"Your above post was like a revelation from God."
You are welcome, my child.

LOL
Casey

    Bookmark   August 14, 2011 at 8:11AM
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cmcdar

Thank you, Thank you, Thank you!!!

I know it is years after the OP, but I wanted to say thank you to especially to sautesmom for the suggestion of using steam. It saved us hours of work and maybe even a marriage ;-)

We went to Home Depot and bought a Wagner Wallpaper Steamer - it worked like a charm.

This post was edited by cmcdar on Sun, Mar 30, 14 at 7:33

    Bookmark   March 30, 2014 at 7:30AM
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cmcdar

We were leaving some glue on the wood floors but the black paper was coming right up.

    Bookmark   March 30, 2014 at 7:34AM
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Snoozin57

That looks like exactly what I am dealing with! House dates 1920 and the linoleum is over wood floors in the kitchen. Is it conceivable that was put down in the 30's or 40's???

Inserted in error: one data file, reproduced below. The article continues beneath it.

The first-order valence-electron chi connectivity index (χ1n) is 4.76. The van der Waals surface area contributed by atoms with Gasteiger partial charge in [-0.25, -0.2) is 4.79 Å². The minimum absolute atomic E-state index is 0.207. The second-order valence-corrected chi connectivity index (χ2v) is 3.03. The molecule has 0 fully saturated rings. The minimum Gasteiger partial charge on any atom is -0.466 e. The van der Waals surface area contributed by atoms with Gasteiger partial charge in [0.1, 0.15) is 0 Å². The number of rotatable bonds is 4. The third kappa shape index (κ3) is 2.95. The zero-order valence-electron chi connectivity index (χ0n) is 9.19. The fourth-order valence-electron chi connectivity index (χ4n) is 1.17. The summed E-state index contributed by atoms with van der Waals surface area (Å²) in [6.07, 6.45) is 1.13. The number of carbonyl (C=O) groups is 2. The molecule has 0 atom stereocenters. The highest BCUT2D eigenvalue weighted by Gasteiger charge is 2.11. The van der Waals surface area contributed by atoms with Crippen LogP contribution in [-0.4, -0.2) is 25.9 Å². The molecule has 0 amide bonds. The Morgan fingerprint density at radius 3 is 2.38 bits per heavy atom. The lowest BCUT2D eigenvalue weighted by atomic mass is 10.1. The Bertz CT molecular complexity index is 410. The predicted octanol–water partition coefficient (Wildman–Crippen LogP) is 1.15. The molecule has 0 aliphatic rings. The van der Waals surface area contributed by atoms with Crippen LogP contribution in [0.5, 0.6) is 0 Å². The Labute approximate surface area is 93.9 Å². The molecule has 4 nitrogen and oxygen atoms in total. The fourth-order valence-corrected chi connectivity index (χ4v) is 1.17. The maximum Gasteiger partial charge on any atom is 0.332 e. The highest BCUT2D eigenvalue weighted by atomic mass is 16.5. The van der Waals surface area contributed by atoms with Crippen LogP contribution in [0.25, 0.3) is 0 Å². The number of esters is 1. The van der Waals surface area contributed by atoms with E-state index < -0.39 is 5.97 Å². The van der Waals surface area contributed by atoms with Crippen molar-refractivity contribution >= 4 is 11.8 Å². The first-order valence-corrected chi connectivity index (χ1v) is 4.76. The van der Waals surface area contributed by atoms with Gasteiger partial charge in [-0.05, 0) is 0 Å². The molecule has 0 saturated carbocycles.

Bookmark   June 19, 2014 at 9:59AM
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lazy_gardens

the mortar itself in many places has turned to sand.

that needs to be dug out and replaced with good mortar so your walls don't fall down. it's called "repointing"

    Bookmark   June 19, 2014 at 3:02PM
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airqual_guy

I feel compelled to warn anyone reading this thread to be very careful if you're tempted to try the dry ice idea.

Dry ice is solid carbon dioxide, and does not have to asphyxiate to be dangerous. Breathing elevated levels for an extended period is dangerous. Work only in a well ventilated area, and beware of signs of drowsiness.

    Bookmark   June 19, 2014 at 11:02PM
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cookingofjoy

From nyskylark's post above:
Ours had a black "shadow" at every joist line. Floor guy said that the heat builds up were the floor joists met the wood floor and permanently stained the wood. But a darker color stain took care fo the problem.

Has anyone else had this problem? Or found a solution to it?

I think we have something similar on our stair treads. The lines didn't show until I started sanding.

Here is a link that might be useful: stripes on treads

    Bookmark   July 12, 2014 at 7:18PM
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emoree

Oh god these pictures are bringing back nightmares from when we first got our house!! Kill me now!!! Never again, ugh!

    Bookmark   July 14, 2014 at 8:33PM